# Golden Ratio in an Irregular Pentagon

Here is a curious problem with a surprising solution [Prasolov, #4.9, p. 77, pp. 85-86]:

In a pentagon ABCDE the diagonals cut off triangles of area 1. Find the area of the pentagon.

(I thank Bui Quang Tuan for bringing this reference to my attention.)

### References

1. V. V. Prasolov, Problems in Planimetry, v 1, Nauka, Moscow, 1986 (Russian)

Solution ## Golden Ratio in an Irregular Pentagon

In a pentagon ABCDE the diagonals cut off triangles of area 1. Find the area of the pentagon.

Pentagons with the given property have diagonals parallel to the sides. We prove this first and then show that the points of intersection of the diagonals divide each in the golden ratio. First note that, since triangles ABC and ABE have the same area, the altitudes from C and E to AB must be equal so that CE||AB. The same holds for other pairs side/diagonal.

Let M be the point of intersection of BD and CE. Then ABME is a parallelogram and ΔABE = ΔMEB. Denote Area(BCM) = x. Then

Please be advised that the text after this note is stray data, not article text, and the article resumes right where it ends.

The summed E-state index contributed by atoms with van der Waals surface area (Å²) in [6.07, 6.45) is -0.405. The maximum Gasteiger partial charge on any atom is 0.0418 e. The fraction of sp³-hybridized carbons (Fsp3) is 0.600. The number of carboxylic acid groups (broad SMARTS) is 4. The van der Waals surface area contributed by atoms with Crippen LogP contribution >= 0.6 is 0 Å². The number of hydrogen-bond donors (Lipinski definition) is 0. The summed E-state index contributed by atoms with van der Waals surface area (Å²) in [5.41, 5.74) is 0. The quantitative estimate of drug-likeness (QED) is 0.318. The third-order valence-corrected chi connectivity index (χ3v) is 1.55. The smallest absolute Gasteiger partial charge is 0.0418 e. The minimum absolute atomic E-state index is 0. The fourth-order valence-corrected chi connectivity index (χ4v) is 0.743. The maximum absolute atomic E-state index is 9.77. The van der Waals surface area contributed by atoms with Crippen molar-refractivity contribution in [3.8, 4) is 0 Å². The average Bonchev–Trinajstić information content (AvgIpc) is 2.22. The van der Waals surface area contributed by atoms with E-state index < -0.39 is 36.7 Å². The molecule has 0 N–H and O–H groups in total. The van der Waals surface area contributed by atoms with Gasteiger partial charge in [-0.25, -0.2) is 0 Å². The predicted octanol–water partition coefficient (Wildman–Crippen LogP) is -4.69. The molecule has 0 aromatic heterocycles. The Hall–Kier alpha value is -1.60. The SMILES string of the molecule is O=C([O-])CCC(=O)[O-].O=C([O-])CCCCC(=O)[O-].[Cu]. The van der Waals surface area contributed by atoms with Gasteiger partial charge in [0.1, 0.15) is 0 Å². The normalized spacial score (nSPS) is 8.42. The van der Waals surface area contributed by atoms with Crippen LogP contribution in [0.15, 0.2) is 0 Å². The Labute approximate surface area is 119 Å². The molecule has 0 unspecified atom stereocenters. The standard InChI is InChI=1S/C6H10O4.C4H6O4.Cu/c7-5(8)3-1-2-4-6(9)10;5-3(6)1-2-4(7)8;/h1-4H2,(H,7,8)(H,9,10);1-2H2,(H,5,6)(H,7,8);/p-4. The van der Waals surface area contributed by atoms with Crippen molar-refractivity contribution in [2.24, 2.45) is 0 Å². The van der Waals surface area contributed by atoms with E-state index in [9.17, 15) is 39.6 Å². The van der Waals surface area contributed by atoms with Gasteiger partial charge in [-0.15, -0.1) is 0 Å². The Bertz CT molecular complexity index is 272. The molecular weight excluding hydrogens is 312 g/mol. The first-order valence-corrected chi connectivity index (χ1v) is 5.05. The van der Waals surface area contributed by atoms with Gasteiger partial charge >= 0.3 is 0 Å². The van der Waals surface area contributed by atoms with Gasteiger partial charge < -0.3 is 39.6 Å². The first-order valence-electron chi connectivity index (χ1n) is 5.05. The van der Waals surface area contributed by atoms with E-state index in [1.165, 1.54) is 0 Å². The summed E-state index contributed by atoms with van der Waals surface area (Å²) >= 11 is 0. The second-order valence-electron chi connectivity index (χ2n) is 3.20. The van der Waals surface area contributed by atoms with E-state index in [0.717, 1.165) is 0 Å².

Area(ABCDE) = Area(ABE) + Area(MEB) + Area(DEC) + x = 3 + x.

On the other hand,

 (*) Area(BCM) / Area(CDM) = BM / DM = Area(MEB) / Area(DEM),

Observe that, since BCDE is a trapezoid, Area(DEM) = Area(BCM) = x. So that, in terms of x, (*) looks like

x / (1 - x) = 1 / x,

which gives an equation for x: x² + x - 1 = 0. It follows that x = (5 - 1)/2 implying BM/DM = φ, the golden ratio. It follows that

Area(ABCDE) = 3 + (5 - 1)/2 = (5 + 5)/2.

Bui Quang Tuan gave a practical Euclidean construction of such pentagons. He also observed that the pentagon formed by the diagonals is of the same kind. We may add that, if the sides of the pentagon are extended to form a star whose vertices constitute another such pentagon.

Finally, there is an additional construction of those pentagons. ### Fibonacci Numbers